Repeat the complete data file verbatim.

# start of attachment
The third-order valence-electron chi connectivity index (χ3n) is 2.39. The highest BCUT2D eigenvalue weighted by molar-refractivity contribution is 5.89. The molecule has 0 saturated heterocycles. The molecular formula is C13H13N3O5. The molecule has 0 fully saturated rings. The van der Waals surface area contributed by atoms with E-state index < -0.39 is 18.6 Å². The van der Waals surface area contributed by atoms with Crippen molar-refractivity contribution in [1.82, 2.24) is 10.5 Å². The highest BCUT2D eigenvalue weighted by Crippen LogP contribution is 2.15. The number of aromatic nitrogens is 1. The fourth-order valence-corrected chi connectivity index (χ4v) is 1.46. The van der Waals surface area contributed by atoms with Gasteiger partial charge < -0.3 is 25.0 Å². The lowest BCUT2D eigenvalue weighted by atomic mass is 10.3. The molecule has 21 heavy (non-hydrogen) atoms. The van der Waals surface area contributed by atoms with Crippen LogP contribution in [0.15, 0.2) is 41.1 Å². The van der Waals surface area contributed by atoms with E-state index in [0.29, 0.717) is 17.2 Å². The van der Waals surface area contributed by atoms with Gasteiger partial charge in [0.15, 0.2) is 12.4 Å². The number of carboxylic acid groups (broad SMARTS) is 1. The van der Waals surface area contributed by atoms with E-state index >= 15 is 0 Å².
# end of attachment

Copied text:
The third-order valence-electron chi connectivity index (χ3n) is 2.39. The highest BCUT2D eigenvalue weighted by molar-refractivity contribution is 5.89. The molecule has 0 saturated heterocycles. The molecular formula is C13H13N3O5. The molecule has 0 fully saturated rings. The van der Waals surface area contributed by atoms with E-state index < -0.39 is 18.6 Å². The van der Waals surface area contributed by atoms with Crippen molar-refractivity contribution in [1.82, 2.24) is 10.5 Å². The highest BCUT2D eigenvalue weighted by Crippen LogP contribution is 2.15. The number of aromatic nitrogens is 1. The fourth-order valence-corrected chi connectivity index (χ4v) is 1.46. The van der Waals surface area contributed by atoms with Gasteiger partial charge < -0.3 is 25.0 Å². The lowest BCUT2D eigenvalue weighted by atomic mass is 10.3. The molecule has 21 heavy (non-hydrogen) atoms. The van der Waals surface area contributed by atoms with Crippen LogP contribution in [0.15, 0.2) is 41.1 Å². The van der Waals surface area contributed by atoms with E-state index in [0.29, 0.717) is 17.2 Å². The van der Waals surface area contributed by atoms with Gasteiger partial charge in [0.15, 0.2) is 12.4 Å². The number of carboxylic acid groups (broad SMARTS) is 1. The van der Waals surface area contributed by atoms with E-state index >= 15 is 0 Å².